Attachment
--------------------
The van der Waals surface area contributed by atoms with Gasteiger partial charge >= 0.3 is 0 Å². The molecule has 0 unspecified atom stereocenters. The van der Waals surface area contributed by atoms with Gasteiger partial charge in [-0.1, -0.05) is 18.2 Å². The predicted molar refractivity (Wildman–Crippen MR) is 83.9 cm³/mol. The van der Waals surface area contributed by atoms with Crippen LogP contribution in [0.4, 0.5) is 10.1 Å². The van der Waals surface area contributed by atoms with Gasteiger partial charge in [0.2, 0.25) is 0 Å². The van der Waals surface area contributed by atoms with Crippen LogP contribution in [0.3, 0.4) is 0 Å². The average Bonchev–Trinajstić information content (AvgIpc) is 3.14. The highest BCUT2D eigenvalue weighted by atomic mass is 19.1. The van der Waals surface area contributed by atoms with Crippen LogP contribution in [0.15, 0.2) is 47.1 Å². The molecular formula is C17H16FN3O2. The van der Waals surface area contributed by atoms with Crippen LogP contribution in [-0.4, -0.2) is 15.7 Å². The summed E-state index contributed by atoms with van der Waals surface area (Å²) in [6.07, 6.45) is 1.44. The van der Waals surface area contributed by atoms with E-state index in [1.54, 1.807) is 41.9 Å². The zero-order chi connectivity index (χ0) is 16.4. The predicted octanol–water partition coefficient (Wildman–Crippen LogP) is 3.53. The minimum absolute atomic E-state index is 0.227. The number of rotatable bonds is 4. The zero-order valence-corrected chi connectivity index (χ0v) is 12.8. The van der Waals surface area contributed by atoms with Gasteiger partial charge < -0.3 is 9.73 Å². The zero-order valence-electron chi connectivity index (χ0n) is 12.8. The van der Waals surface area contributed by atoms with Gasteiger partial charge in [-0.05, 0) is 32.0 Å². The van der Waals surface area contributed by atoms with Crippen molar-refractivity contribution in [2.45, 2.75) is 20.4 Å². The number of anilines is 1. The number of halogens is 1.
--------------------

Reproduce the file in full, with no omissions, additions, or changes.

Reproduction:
The van der Waals surface area contributed by atoms with Gasteiger partial charge >= 0.3 is 0 Å². The molecule has 0 unspecified atom stereocenters. The van der Waals surface area contributed by atoms with Gasteiger partial charge in [-0.1, -0.05) is 18.2 Å². The predicted molar refractivity (Wildman–Crippen MR) is 83.9 cm³/mol. The van der Waals surface area contributed by atoms with Crippen LogP contribution in [0.4, 0.5) is 10.1 Å². The van der Waals surface area contributed by atoms with Gasteiger partial charge in [0.2, 0.25) is 0 Å². The van der Waals surface area contributed by atoms with Crippen LogP contribution in [0.3, 0.4) is 0 Å². The average Bonchev–Trinajstić information content (AvgIpc) is 3.14. The highest BCUT2D eigenvalue weighted by atomic mass is 19.1. The van der Waals surface area contributed by atoms with Crippen LogP contribution in [0.15, 0.2) is 47.1 Å². The molecular formula is C17H16FN3O2. The van der Waals surface area contributed by atoms with Crippen LogP contribution in [-0.4, -0.2) is 15.7 Å². The summed E-state index contributed by atoms with van der Waals surface area (Å²) in [6.07, 6.45) is 1.44. The van der Waals surface area contributed by atoms with E-state index in [1.54, 1.807) is 41.9 Å². The zero-order chi connectivity index (χ0) is 16.4. The predicted octanol–water partition coefficient (Wildman–Crippen LogP) is 3.53. The minimum absolute atomic E-state index is 0.227. The number of rotatable bonds is 4. The zero-order valence-corrected chi connectivity index (χ0v) is 12.8. The van der Waals surface area contributed by atoms with Gasteiger partial charge < -0.3 is 9.73 Å². The zero-order valence-electron chi connectivity index (χ0n) is 12.8. The van der Waals surface area contributed by atoms with Gasteiger partial charge in [-0.05, 0) is 32.0 Å². The van der Waals surface area contributed by atoms with Crippen molar-refractivity contribution in [2.45, 2.75) is 20.4 Å². The number of anilines is 1. The number of halogens is 1.